Impact of geospatial planning on the agricultural sector

July 14th, 2014, Published in Articles: PositionIT

 

The protection of agricultural land for production purposes plays a major role in ensuring food security for South Africa. Only about 3% of the country’s surface is regarded as having high potential agricultural land. As South Africa is a developing country, great pressure is exerted on the remaining high potential agricultural land for developments and other non-agricultural land uses. It is important that this land be incorporated within all planning activities through a multi-disciplinary approach. This can only be done with the use of appropriate and accurate geospatial information. The use of geographical information systems (GIS) has enabled researchers to demarcate this land, but it has also identified the lack of incorporation thereof as an integral part of national planning.

Access to food is a basic human need. Ensuring long term food security is a major challenge to many countries in the world. It is acknowledged that poverty is a fundamental cause of food insecurity. It is therefore critical for a country to retain its production capability to adhere to its food requirements. No country can afford to be too reliant on imports or it could become “hostage” to the demands of the supplying nation.

To produce food to meet the requirements of the general population, sufficient land with suitable and viable production capabilities needs to be available. Humankind’s survival is dependent on the availability of natural agricultural resources for production purposes and is central in ensuring that it is managed in such a manner that it is still available for future generations [2].

Fig. 1: Interaction of the three pillars of sustainable development.

Fig. 1: Interaction of the three pillars of sustainable development.

South Africa has only about 3 – 4% high potential agricultural land that is suitable for sustained food production. Much of this land has, however, been lost to other competing land uses. Agricultural production is under tremendous pressure from new or expanding residential or industrial developments and mining activities to facilitate current growth, but also from other factors such as access to water sources, climate change as well as volatile commodity and energy prices. In managing the pressures on land, it is important to conduct land use in such a manner that it optimally adheres to the potential of the land. It is imperative that all available land with a production potential be effectively utilised and protected for agricultural use, but in such a manner that it does not result in the degradation or loss of available natural agricultural resources. This can only be achieved through the process of effective planning and with the aid of relevant geospatial information.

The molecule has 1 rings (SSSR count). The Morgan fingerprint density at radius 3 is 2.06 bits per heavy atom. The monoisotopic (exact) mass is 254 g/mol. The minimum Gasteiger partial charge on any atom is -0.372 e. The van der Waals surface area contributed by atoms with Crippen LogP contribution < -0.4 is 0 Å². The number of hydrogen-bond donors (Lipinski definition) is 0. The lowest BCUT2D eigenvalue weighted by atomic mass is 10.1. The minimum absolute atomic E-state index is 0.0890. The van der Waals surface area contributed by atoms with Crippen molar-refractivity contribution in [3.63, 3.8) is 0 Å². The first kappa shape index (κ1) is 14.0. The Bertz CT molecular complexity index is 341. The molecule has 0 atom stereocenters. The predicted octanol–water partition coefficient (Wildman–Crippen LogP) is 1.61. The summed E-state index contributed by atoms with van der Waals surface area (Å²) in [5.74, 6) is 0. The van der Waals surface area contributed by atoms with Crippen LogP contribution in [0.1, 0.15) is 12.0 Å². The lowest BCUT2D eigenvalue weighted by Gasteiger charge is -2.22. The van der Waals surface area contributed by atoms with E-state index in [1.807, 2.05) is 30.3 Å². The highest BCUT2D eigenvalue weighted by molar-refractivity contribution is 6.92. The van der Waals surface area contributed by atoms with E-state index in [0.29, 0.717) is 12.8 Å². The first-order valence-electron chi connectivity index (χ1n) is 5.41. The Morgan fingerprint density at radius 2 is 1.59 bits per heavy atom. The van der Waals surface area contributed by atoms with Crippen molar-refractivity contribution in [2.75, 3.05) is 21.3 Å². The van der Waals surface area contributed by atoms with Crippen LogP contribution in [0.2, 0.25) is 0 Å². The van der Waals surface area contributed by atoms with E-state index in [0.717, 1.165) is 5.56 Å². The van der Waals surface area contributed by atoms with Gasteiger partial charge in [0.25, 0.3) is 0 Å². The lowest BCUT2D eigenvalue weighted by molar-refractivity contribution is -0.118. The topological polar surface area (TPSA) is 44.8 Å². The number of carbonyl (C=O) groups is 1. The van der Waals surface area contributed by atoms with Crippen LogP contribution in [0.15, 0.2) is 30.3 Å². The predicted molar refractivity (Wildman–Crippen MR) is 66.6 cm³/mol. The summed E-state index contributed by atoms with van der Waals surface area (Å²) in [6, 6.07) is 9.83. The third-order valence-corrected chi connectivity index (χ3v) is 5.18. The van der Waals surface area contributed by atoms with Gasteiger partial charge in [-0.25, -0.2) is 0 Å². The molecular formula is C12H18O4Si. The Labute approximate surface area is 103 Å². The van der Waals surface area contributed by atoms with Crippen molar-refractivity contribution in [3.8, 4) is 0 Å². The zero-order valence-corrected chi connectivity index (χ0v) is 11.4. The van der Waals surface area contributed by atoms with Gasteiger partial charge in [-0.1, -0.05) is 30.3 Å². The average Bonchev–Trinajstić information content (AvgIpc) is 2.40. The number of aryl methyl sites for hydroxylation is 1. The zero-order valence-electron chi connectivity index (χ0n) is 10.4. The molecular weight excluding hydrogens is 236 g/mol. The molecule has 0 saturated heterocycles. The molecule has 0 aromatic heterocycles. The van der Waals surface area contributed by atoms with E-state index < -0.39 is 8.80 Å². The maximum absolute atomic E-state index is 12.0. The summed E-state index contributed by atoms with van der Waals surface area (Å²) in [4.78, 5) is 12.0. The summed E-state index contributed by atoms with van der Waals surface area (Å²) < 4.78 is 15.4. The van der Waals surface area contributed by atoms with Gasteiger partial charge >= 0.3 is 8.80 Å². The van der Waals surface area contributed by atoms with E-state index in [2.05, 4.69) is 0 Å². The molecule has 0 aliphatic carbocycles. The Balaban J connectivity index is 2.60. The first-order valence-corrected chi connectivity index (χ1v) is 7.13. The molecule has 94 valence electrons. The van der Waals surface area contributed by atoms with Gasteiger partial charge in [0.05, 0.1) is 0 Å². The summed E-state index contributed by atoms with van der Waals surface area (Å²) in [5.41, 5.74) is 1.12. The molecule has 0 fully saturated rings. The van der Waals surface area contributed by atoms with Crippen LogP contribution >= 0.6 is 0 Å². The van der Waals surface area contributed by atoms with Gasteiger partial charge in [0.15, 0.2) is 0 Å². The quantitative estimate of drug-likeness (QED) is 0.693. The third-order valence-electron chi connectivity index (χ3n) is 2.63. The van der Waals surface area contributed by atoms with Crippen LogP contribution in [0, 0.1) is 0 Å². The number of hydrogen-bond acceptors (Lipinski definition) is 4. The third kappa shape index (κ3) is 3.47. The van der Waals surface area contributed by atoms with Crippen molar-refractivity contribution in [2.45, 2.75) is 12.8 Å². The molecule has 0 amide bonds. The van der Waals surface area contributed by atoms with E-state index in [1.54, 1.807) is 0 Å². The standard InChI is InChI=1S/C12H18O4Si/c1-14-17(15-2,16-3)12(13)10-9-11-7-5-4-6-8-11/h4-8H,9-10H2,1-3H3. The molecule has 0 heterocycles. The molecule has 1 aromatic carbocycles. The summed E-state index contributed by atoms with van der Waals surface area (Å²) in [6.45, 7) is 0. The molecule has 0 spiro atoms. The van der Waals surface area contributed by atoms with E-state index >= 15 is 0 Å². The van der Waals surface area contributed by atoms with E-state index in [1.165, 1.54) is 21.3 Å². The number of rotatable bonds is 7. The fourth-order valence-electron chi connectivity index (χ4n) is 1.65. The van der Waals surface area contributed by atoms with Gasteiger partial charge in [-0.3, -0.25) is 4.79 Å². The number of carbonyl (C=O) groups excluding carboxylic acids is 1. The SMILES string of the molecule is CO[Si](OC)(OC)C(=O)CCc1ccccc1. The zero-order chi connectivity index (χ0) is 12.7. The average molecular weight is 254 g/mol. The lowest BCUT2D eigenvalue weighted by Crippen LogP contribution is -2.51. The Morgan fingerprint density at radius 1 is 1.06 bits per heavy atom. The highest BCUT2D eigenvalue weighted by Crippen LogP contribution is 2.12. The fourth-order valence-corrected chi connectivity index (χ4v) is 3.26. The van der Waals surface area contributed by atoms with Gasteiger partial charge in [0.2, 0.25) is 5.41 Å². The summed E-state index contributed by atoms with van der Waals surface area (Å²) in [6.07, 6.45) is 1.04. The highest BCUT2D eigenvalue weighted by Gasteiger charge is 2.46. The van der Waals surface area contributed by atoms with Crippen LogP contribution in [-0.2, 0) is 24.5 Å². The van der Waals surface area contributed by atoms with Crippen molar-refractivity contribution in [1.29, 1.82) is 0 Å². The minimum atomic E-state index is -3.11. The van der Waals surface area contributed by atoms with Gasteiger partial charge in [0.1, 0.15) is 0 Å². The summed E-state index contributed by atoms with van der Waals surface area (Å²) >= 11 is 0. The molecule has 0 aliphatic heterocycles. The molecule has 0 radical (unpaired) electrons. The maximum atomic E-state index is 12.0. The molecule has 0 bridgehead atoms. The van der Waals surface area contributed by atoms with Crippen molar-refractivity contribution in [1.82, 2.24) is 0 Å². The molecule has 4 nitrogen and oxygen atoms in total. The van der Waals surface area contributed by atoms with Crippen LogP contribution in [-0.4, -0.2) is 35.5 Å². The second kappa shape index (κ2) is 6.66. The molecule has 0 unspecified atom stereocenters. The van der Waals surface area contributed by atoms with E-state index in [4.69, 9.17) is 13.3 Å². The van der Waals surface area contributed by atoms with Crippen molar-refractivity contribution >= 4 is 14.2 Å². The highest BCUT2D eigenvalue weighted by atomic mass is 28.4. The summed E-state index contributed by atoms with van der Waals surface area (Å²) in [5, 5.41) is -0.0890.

Planning has a major role to play in addressing threats to food security but it is not always a priority consideration during the planning processes. A coherent and multi-dimensional planning approach must be followed, ensuring that the most suited land use is identified for a particular area but more importantly that sustainable agricultural development and food security needs are met.

Fig. 2: Representation of agricultural land as is managed under Act 70 of 1970.

Fig. 2: Representation of agricultural land as is managed under Act 70 of 1970.

The principles of food security underpin the core focus areas of the National Development Plan, Vision 2030 (NDP). The NDP states that the national food security goal for South Africa is to maintain a positive trade balance for primary and processed agricultural products, whilst job creation and increased agricultural productivity are needed to address food insecurity at household and individual level in rural areas.

One of the key supporting mechanisms in achieving the above mentioned is geospatial information. Various spatial datasets exist that can aid in the planning process. These include data on agricultural potential, environmentally sensitive areas, current agricultural production areas as well as land use and land cover datasets, although derived at various scales that do not always make it suitable for planning at municipal level.

It is against this background that this article will focus on the role of planning with the aid of existing geospatial information and the impact thereof on the agricultural sector, but with a specific focus on the integration of these two very important aspects.

The planning environment

Planners are trained to focus on communities, to conceptualise their environment and to collect, organise and disseminate information. They are able to analyse spatial dimensions of community needs, their concerns, available resources and ultimate goals and to put all of the mentioned into practices through effective spatial land use planning and supporting policies. They further have linkages to decision makers and to the decision making arenas within the public and private sectors where they can make recommendations on appropriate policies and plans that will deliver preferred outcomes [12].